Job training consists of 9 to 13 weeks of classroom instruction, including practice in optometric procedures. Course content typically includes:
Further training occurs on the job.
Normal color vision is required for some specialties to use optometric instruments.
Optometric technicians normally work in optometric clinics.
Civilian optometric technicians work in private optometry offices, clinics, and government health agencies. They perform duties similar to those performed by military optometric technicians. Optometric technicians are also called optometric assistants.
The services have about 500 optometric technicians. On average, they need 60 new technicians each year. After training, new technicians give simple vision tests under close supervision and perform office duties. As they gain experience, they work with less supervision and perform more difficult tasks. In time, they may help to manage optometric clinics.
Since the work of Optical Lab Technicians requires specialized training, an accredited opticianary program is recommended. A summer or part-time job as messenger, stock clerk, or receptionist in an optical lab would allow a chance to observe these workers. Post-secondary optical dispensing programs and related military training offer experience also.
School-to-Work opportunities include:
job shadowing experiences
touring a local Optical Laboratory Technician employer
volunteer work with a Optical Laboratory Technician employer
community service work with an agency
This occupation is most commonly entered through direct application to local optical firms. For assistance in locating an opening, contact unions, school placement offices, a local office of Michigan Works!, or consult want ads in newspapers or trade publications. In addition, you should access and search the Internet's on-line employment services sites such as:
You should also enter an electronic resume on these on-line services.
Earnings of Optical Lab Technicians generally depend on the extent of unionization and the individual's training, experience and type of employment. Most self-employed Technicians usually receive considerably higher incomes than salaried Technicians receive.
Nationally, the median hourly earnings of nonsupervisory optical goods workers were about $10.36 in 1998. Some Optical Laboratory Technicians with five or more years of experience may earn more than $18.75 per hour.
In Michigan , inexperienced lab technicians typically had starting wages ranging from $5.74 to $6.50 per hour (mid 1999). After years of experience highly skilled technicians could earn as much as $11.00 to $14.00 per hour.
Most Opticians receive paid vacations and holidays; life, accident, disability, and hospitalization insurance; paid sick leave; and discounts on optical goods and services. A few employers also have profit-sharing programs. These benefits are usually paid for, at least in part, by the employers.
Optical Laboratory Technicians may start as trainees and learn through on-the-job training. A few complete accredited college, vocational school, or technical school programs in opticianary. Experienced Technicians with leadership and/or business ability may advance to supervisory, managerial, or sales positions or become self-employed. Although the trend is to train specifically for dispensing optician jobs, a few Laboratory Technicians obtain additional training and go into both shop and dispensing work.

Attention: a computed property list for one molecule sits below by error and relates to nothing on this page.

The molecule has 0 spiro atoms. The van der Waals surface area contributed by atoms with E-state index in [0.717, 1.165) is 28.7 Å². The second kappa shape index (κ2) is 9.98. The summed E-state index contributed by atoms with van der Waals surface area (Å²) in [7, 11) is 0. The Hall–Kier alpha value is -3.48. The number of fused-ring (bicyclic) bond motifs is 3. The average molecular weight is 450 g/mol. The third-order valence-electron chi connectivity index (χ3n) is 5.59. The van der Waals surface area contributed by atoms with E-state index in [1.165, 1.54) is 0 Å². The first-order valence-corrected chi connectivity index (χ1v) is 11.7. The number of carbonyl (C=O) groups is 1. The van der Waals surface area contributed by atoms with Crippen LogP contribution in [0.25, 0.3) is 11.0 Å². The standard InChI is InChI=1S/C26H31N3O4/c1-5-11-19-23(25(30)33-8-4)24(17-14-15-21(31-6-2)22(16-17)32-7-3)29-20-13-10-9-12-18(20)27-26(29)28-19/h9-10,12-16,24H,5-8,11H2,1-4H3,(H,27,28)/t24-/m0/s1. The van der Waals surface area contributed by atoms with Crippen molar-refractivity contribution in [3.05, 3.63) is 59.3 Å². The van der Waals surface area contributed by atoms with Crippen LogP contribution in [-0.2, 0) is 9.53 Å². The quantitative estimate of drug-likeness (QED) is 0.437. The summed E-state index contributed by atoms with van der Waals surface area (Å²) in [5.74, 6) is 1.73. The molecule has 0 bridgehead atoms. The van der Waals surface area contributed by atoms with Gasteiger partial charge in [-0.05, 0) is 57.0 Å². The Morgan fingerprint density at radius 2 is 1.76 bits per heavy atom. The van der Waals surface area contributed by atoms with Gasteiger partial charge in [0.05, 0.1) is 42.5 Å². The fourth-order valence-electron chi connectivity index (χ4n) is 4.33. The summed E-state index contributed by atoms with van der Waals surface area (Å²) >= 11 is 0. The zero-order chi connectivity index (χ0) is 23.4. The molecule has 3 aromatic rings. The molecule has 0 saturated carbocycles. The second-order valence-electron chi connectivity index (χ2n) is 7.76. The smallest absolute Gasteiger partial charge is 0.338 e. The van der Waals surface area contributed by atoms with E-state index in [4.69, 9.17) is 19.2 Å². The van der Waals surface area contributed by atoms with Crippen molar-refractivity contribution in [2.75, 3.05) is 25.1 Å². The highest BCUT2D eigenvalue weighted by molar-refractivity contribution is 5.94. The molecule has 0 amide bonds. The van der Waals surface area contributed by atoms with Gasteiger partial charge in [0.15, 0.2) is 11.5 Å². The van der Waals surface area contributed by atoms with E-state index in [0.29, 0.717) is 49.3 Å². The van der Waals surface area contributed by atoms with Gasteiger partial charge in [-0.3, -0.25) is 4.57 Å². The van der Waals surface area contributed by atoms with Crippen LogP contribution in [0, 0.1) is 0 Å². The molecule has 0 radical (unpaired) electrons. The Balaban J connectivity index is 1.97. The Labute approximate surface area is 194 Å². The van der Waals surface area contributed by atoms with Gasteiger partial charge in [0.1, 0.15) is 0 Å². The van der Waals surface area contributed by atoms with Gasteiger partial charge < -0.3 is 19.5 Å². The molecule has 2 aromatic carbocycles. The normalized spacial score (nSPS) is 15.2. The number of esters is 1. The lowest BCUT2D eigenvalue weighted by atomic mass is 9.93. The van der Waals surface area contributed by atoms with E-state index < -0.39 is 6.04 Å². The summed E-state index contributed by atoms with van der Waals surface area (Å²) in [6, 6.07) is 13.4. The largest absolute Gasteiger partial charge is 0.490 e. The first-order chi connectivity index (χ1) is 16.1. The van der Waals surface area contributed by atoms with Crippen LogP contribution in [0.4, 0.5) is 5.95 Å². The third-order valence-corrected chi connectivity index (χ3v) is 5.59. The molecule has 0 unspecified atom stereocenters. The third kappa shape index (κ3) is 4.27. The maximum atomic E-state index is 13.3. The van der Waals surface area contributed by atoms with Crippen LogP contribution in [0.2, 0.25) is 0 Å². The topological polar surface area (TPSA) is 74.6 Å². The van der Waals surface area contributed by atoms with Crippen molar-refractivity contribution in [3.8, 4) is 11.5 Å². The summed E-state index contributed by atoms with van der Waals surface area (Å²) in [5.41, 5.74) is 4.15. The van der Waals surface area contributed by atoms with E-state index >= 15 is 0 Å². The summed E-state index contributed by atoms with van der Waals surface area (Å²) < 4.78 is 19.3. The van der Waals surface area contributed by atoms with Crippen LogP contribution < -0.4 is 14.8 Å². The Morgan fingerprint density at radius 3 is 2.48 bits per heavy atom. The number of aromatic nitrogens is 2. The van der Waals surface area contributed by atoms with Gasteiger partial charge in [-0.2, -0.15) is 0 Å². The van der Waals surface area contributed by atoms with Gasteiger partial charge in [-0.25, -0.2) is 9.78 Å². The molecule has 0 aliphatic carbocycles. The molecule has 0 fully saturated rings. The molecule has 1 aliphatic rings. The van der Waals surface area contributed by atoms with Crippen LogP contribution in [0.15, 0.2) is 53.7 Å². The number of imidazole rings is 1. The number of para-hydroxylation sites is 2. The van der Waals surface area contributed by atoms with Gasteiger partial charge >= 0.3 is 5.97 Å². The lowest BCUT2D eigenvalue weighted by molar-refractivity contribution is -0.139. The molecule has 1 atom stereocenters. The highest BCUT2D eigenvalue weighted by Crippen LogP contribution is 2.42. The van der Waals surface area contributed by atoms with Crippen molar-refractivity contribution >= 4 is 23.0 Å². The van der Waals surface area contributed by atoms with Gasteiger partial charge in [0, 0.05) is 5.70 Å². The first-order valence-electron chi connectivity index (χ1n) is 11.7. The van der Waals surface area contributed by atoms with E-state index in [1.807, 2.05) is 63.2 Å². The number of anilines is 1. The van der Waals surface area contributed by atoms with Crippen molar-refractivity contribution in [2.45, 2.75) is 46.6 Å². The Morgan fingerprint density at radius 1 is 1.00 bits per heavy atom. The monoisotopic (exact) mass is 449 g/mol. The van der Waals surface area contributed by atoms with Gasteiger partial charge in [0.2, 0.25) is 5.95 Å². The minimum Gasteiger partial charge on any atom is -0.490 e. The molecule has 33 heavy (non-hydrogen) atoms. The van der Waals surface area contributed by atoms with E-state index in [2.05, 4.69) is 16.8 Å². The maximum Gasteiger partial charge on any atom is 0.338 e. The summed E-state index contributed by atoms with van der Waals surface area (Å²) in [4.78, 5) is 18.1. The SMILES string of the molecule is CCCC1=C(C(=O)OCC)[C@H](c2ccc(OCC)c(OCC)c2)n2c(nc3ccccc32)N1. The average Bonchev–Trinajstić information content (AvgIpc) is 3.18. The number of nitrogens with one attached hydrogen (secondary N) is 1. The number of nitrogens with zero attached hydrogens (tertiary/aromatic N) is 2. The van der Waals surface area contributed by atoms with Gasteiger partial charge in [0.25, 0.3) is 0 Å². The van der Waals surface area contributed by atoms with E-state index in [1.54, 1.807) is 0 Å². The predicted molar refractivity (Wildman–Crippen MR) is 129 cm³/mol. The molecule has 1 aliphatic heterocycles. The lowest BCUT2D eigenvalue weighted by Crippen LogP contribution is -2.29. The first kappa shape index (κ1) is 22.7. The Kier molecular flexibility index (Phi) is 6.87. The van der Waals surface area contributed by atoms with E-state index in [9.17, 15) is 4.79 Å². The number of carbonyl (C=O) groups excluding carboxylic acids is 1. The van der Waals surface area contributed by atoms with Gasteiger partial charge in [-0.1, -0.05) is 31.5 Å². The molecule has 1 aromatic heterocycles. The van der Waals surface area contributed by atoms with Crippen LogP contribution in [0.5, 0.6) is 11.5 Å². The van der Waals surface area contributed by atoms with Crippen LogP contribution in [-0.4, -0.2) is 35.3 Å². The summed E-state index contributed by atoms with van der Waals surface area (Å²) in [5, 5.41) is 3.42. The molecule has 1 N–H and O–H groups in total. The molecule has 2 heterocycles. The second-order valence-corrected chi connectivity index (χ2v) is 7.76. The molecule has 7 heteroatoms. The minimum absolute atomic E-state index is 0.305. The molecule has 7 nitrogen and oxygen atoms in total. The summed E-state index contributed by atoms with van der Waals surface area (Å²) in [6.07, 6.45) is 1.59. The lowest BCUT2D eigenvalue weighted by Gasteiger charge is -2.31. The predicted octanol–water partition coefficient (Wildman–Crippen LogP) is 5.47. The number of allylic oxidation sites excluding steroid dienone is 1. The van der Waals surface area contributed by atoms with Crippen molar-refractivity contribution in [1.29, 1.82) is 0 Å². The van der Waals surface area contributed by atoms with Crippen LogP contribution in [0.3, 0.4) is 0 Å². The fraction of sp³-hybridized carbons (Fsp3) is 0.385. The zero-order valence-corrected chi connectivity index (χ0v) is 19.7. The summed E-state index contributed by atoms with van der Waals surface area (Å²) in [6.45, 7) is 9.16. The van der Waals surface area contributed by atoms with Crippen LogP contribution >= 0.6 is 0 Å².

About 19,025 Optical Laboratory Technicians were employed nationally in 1996. The employment of Optical Laboratory Technicians is expected to increase more slowly than the average for all occupations through the year 2006. Overall, expenditures on eyeglasses and related appliances will continue the rising trend of recent years. As the general population grows and as the elderly continues to grow as a proportion of the general population, the demand for eyeglasses and optical goods will rise further.
The industry distribution for Optical Laboratory Technicians looked like this:
More than 475 Optical Lab Technicians are employed in Michigan . Employment was concentrated in urban areas. Most worked in laboratories for wholesalers and manufacturers of corrective lenses and a variety of other optical goods. Others were employed by retail optical establishments, ophthalmologists, optometrists, hospitals, and eye clinics.
Employment of Optical Laboratory Technicians in Michigan is expected to increase faster than the average for all occupations through the year 2005. About 20 annual openings is expected during this period, with 10 due to growth and 10 due to replacement of workers who retire, die, or leave the labor force for other reasons. A few openings will also occur as workers change jobs or occupations.
Factors contributing to growth include: high turnover rates for entry- level optical lab positions; an increase in employer or union sponsored optical insurance; public programs to provide eye care for low-income families; and increasing popularity of eyeglasses as a fashion accessory, which influences people to buy more than one pair. However, the popularity of "soft" contact lenses will result in fewer contact lens Technician positions.
MICHIGAN 'S EMPLOYMENT OUTLOOK TO 2005
Printed Occupational information is available upon written request from the sources below.
MOISCRIPTS are Copyright 2003, Michigan Department of Career Development